• J.R. Smith had the chance of a lifetime. He squandered it with a gaffe that could haunt he and the Cleveland Cavaliers forever.

    The Golden State Warriors beat the Cavaliers 124-114 in overtime on Thursday night, withstanding an all-time performance by LeBron James to take a 1-0 lead in the NBA Finals. It wasn’t easy for the defending champions in Game 1, though. They needed help to avoid losing home-court advantage, and got it at the perfect time, under circumstances that will live in basketball infamy for decades to come.

    With just over four seconds left in the fourth quarter of a game Golden State led 107-106, James found George Hill cutting to the rim unencumbered with a one-handed bullet pass. Rather than cede an easy two, Klay Thompson grabbed Hill as the ball came his way, sending the Cavaliers point guard to the free throw line. After swishing the first of two freebies, knotting the score, Hill came up short on his second attempt. The ball caromed right over Kevin Durant and into the hands of Smith, who could have put it right back up from six feet, passed to an open James at the top of the key or called the Cavaliers’ last remaining timeout.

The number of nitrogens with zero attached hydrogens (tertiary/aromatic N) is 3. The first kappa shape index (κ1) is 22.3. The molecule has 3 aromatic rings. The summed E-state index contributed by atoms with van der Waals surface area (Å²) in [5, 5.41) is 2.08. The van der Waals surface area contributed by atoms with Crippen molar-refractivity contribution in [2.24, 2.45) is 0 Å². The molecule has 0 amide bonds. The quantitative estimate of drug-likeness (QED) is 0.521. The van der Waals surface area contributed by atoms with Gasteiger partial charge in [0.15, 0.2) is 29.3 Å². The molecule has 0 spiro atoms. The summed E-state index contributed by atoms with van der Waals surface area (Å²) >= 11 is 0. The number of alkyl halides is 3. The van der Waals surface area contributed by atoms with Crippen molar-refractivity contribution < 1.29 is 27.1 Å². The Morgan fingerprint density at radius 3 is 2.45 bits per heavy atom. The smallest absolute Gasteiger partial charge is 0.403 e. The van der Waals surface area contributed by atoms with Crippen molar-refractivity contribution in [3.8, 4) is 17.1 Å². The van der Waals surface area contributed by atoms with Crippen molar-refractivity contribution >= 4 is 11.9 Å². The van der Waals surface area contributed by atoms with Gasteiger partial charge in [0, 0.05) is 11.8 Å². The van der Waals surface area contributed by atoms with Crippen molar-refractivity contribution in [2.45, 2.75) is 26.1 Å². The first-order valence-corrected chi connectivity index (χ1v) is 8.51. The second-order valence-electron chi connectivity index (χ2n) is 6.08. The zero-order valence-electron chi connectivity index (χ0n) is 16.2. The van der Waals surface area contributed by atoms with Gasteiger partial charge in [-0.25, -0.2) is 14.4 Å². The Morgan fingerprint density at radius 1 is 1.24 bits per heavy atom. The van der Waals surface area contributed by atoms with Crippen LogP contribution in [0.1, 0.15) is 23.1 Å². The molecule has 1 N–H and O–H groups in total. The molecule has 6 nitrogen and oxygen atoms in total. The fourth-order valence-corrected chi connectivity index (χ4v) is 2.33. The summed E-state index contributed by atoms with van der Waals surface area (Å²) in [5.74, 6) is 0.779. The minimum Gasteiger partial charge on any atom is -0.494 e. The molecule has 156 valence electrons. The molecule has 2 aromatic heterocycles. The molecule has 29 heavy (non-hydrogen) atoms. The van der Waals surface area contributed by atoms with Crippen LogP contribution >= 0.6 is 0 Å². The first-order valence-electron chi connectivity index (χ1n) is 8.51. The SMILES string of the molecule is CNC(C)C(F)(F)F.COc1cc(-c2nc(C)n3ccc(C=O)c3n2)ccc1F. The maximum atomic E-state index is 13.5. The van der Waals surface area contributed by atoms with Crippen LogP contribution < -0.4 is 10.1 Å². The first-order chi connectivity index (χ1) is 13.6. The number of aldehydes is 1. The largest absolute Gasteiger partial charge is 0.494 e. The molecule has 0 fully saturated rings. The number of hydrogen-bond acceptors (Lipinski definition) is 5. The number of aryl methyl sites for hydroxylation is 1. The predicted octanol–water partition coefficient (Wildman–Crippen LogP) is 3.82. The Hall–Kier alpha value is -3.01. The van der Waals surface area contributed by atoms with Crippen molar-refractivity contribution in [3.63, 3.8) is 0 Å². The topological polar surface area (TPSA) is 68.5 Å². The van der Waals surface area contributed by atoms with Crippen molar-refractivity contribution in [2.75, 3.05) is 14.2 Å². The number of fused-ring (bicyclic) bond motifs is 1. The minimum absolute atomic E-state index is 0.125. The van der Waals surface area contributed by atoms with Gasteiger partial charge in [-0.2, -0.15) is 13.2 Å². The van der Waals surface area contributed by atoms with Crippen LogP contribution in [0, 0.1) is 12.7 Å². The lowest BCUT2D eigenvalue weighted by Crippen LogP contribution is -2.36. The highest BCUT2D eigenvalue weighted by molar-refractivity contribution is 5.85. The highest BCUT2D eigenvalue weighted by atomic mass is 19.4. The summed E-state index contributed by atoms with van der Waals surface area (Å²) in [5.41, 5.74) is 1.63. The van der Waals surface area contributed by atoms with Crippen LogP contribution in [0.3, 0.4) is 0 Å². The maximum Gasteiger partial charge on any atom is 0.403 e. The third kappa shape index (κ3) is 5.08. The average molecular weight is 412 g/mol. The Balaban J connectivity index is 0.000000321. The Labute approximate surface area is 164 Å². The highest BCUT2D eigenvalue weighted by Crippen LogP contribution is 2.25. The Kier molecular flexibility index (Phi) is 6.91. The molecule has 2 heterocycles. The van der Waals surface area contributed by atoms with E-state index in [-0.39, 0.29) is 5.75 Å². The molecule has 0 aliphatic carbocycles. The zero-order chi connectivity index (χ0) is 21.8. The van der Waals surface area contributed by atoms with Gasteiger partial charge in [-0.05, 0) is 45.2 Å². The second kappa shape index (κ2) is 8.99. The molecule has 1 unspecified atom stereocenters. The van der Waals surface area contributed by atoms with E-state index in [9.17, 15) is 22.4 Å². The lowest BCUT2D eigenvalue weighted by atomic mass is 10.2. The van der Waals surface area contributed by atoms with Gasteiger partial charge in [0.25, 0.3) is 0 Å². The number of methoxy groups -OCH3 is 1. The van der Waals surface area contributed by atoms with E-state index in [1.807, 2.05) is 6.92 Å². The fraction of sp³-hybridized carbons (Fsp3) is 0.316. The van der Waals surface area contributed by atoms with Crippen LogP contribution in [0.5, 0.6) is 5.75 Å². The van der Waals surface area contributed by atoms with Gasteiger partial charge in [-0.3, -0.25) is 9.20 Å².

Instead, the notoriously eccentric veteran frantically dribbled toward halfcourt, content to hold the ball until James alerted him of reality. “I thought we were ahead,” cameras caught Smith telling his Hall-of-Fame teammate after the buzzer sounded, sending their underdog team to overtime against a juggernaut, on its home floor in the opener of the NBA Finals.

    No one possession wins or loses a game. The Warriors deserve this victory every bit as much as the Cavaliers. Curry had 29 points, six rebounds and nine assists. He shot 5-of-11 from beyond the arc, including a 35-footer that tied the score as the second-quarter clock expired. Kevin Durant struggled to find hit jumper at times, but still finished with 26 points, nine rebounds, six assists and three blocks. Klay Thompson scored 24 points on 16 shots, and Draymond Green stuffed the stat sheet with 13 points, 11 rebounds, nine assists, five steals and two blocks. Golden State got several solid contributions from its role players, too, most notably Shaun Livingston and Kevon Looney, the former of whom was perfect from the field en route to 10 points off the bench.

    Still, several game-changing trips down the court in crunch time make it hard to believe that Cleveland, if just one more play went its way, wouldn’t have left Oracle Arena with perhaps the most surprising victory of the 2017-18 season. Smith’s blunder will never be forgotten, but the Cavaliers might not have been in that situation altogether if the officials had given them a more favorable whistle.